Lieutenant Thelma Jimenez is a core officer/executive director at the Salvation Army in Watsonville. The Salvation Army is a nonprofit organization/Christian church. It helps people who are dealing with homelessness and can’t really afford to live on their own. They help people like these find jobs or seek the help they need to get back on their feet to a better and happier life.
Editor’s note: Lookout worked with students at Pajaro Valley Unified School District’s Diamond Technology Institute charter high school through the school year. As a demonstration project, supported by Santa Cruz Community Credit Union, Lookout provided the school’s students and teachers complete access to Lookout’s local news and information, which has been used in several classes. This spring, Lookout staffers worked with Diamond Technology juniors, who interviewed Watsonville community members to create their own version of Lookout’s ongoing Unsung Santa Cruz series. Today through Thursday, we feature the students’ contributions. For more information on our expanding student engagement programs, both in high schools and at UC Santa Cruz and Cabrillo College, check out our Student Access page.
Sometimes we judge people too fast, based on their looks or the way they behave; this is a problem in our community and we need to change. Lieutenant Thelma Jimenez, the core officer/executive director of the Salvation Army’s Watsonville facility, is making that change.
Recently, I got the chance to interview her and the impact that her work brings to the community. She stated herself, “One of the things that I enjoy the most is the impact that we are able to do through the Salvation Army. I really enjoy helping people and I really appreciate being able to see lives transformed and hope being shared.”
Lieutenant Thelma has been involved in helping the Salvation Army since she was just a teenager. When she was a little girl, she and her parents were homeless and things were very difficult for them. They lived in other people’s homes but eventually got their own apartment. Through that, they had to make tough decisions when it came to finances, whether it was paying for the food, rent or bills.
One day, a core officer from the Salvation Army in Albuquerque, New Mexico, came to their door and dropped off a box of food, some jackets and some toys with flyers to all of the different programs the Salvation Army has. Lieutenant Thelma said, “That’s the first time I met the Salvation Army — through that we got involved in the church and involved in the programs and then I just started volunteering and doing so many different things for them. Eventually I realized, ‘You know what, I think this is what I want to do for the rest of my life, help those that need it just same way it was given to me.’”
Lieutenant Thelma really believes in helping others, so I asked her, “Why do you think it is important to make a change in the community?” She responded, “I would say make a CHANGE for GOOD because you can make a change and it might not be a good change, but making a change for good not only benefits others, but it benefits ourselves and our future.” The look she gave me when she was talking about this gave me some type of motivation to help others, kind of like inspiring to hear and understand.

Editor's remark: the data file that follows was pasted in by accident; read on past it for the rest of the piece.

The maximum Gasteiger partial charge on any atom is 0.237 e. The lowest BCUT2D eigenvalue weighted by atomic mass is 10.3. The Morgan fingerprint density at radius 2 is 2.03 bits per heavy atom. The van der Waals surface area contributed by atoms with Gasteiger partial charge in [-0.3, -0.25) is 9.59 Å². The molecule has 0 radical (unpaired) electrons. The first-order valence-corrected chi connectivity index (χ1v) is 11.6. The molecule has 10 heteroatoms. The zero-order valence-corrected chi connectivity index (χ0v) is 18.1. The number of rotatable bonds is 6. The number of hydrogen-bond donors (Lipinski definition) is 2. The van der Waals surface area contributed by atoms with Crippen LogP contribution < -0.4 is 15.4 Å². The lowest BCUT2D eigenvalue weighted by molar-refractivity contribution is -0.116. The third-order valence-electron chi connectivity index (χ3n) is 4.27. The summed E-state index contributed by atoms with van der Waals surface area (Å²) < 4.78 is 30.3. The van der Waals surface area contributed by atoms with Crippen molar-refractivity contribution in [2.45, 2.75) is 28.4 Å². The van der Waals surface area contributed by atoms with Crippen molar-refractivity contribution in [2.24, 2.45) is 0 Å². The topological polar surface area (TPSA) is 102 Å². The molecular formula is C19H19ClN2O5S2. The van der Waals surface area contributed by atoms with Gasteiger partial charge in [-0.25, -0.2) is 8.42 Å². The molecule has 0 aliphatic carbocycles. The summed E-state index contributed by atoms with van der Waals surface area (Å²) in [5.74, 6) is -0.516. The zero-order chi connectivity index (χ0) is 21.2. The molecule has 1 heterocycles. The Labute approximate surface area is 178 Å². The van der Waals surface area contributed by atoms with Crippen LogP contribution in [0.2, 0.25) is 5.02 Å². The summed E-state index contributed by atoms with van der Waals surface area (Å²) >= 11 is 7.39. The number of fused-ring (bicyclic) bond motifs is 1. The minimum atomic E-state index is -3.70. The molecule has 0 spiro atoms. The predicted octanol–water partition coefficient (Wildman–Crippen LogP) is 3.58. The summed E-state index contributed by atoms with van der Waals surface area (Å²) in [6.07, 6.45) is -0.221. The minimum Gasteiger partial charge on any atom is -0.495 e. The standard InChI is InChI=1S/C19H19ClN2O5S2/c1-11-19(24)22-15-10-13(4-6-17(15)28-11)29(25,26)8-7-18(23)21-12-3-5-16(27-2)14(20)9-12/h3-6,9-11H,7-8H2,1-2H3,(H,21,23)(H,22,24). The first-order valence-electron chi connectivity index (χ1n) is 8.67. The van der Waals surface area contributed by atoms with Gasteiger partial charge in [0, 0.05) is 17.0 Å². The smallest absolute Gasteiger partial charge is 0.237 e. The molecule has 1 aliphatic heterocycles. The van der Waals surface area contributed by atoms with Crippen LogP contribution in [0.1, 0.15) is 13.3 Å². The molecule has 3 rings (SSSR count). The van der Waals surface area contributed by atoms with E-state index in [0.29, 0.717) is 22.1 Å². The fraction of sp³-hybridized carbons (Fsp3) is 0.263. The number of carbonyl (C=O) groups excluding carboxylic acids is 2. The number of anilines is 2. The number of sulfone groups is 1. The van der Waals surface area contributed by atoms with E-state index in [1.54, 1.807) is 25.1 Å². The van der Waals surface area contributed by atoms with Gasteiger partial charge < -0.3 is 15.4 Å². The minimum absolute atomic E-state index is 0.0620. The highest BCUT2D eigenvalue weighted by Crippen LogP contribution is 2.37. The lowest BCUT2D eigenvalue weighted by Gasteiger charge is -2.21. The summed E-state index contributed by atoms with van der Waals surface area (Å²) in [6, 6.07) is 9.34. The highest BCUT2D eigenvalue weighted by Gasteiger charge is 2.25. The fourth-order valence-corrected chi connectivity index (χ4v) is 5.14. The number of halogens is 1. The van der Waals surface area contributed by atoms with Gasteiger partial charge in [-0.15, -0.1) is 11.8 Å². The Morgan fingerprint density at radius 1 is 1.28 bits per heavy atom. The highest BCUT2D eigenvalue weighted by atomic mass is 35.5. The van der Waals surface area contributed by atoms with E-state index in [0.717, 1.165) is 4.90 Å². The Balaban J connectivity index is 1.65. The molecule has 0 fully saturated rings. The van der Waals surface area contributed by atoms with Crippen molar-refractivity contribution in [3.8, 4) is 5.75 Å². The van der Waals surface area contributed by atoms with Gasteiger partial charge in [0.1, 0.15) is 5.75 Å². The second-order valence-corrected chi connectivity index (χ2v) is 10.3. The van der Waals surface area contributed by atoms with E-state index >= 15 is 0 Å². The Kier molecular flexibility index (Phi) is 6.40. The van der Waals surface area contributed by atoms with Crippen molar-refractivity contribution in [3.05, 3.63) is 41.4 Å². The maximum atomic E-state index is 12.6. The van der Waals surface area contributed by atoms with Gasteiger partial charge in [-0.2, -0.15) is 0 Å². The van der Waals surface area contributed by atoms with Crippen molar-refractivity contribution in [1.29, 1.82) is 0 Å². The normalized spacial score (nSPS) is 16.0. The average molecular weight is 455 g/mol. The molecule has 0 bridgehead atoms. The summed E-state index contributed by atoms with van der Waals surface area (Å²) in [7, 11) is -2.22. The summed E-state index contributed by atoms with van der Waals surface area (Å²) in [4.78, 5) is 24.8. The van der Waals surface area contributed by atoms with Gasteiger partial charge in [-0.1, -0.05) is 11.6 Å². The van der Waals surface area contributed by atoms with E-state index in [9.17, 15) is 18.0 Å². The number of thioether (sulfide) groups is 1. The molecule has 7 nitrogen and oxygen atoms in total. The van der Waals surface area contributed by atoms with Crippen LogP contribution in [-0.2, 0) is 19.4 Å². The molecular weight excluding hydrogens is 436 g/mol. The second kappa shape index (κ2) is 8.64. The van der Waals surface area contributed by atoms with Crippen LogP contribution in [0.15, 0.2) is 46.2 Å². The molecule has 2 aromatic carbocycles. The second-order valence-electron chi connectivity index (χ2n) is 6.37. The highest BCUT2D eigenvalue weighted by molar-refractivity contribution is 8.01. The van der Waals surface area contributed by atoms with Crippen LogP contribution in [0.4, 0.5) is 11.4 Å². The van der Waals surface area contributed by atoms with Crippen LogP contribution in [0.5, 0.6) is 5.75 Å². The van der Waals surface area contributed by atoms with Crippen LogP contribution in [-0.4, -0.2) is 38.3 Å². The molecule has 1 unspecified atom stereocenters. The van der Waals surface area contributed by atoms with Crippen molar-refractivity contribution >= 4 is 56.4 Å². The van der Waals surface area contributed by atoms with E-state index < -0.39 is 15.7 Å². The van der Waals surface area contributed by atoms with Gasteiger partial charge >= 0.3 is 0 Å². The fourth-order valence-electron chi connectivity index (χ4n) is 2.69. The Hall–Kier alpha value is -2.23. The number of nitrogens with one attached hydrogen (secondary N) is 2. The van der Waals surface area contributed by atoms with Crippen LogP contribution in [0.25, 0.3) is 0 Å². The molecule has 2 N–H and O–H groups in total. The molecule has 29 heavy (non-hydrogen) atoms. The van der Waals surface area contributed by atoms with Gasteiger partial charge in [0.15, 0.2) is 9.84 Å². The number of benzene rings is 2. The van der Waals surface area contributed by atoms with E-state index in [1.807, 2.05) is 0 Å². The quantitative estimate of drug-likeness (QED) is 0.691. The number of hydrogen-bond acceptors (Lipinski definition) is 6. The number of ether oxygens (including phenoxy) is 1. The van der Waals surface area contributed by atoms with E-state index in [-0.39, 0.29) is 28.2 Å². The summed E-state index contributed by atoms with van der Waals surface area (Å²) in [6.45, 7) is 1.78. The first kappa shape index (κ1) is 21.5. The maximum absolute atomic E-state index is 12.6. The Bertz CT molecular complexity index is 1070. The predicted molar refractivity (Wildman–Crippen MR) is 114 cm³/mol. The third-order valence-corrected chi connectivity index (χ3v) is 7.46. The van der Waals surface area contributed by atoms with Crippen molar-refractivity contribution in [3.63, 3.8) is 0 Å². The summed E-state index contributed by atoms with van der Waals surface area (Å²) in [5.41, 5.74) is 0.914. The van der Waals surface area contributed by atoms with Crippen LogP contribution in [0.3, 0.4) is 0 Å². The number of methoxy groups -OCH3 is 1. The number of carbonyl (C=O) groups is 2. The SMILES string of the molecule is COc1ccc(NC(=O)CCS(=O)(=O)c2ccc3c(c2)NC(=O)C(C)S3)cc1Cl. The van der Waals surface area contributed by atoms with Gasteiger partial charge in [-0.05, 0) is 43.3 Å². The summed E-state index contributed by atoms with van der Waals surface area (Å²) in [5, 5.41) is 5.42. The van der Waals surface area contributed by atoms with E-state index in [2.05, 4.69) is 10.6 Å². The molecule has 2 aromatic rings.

The Salvation Army deals with a lot of people, and not everyone can be kind or be willing to receive the help that they need, so that can be difficult for the helpers. “We can provide the services, the hope, and anything else that we can provide,” Lieutenant Thelma said, “but it’s ultimately up to the person whether they would like to receive that and make some change in their lives.”
Most people who deal with homelessness have some type of mental issue, most of them are just hurt, angry, or frustrated and they take it out on the helpers. This makes it even more difficult for them to help; this job requires a lot of wisdom and patience from the helpers.
Throughout the years in the Salvation Army, the core officers rotate, so when Lieutenant Thelma and her husband got to Watsonville, they were able to start a new program, which is the shelter. The shelter works as a navigation center where they can help people struggling with homelessness by getting simple things fixed, such as getting a job. They do all of this through a case manager, who helps them get their IDs, medical insurance, and even referrals. With this shelter, they can also leave their things and show in case they have an interview. Said Lieutenant Thelma, “A lot of people have come out of homelessness through the program, whether it was going back home to family members or finding a job and pursuing what their goals were.”
The Salvation Army is a nonprofit organization/Christian church— and this is very rewarding for Lieutenant Thelma, she said: “Being able to help people meet their needs without discrimination but also being able to meet people through a Christian perspective, to me this is very rewarding because I get to build a relationship with them a little bit different. It’s not just a client that needs food and then you check a box. It’s more than that.”
Lieutenant Thelma told me that the most rewarding thing for her in this occupation was just seeing kids and families smile: “We get so many people that come for a warm plate of dinner, and seeing their faces because they know it’s a good hot plate, that’s rewarding.”
The community is always something that can be improved, even by the littlest things, and it’s always great to help. The last thing she stated was, “Helping others isn’t something that you necessarily learn, I think it is learnable, but you also have to have it in your heart to want to do it, It takes people who are willing to be present.” People like Lieutenant Thelma should be an example for all of us and how one person can make a significant change and impact in the community.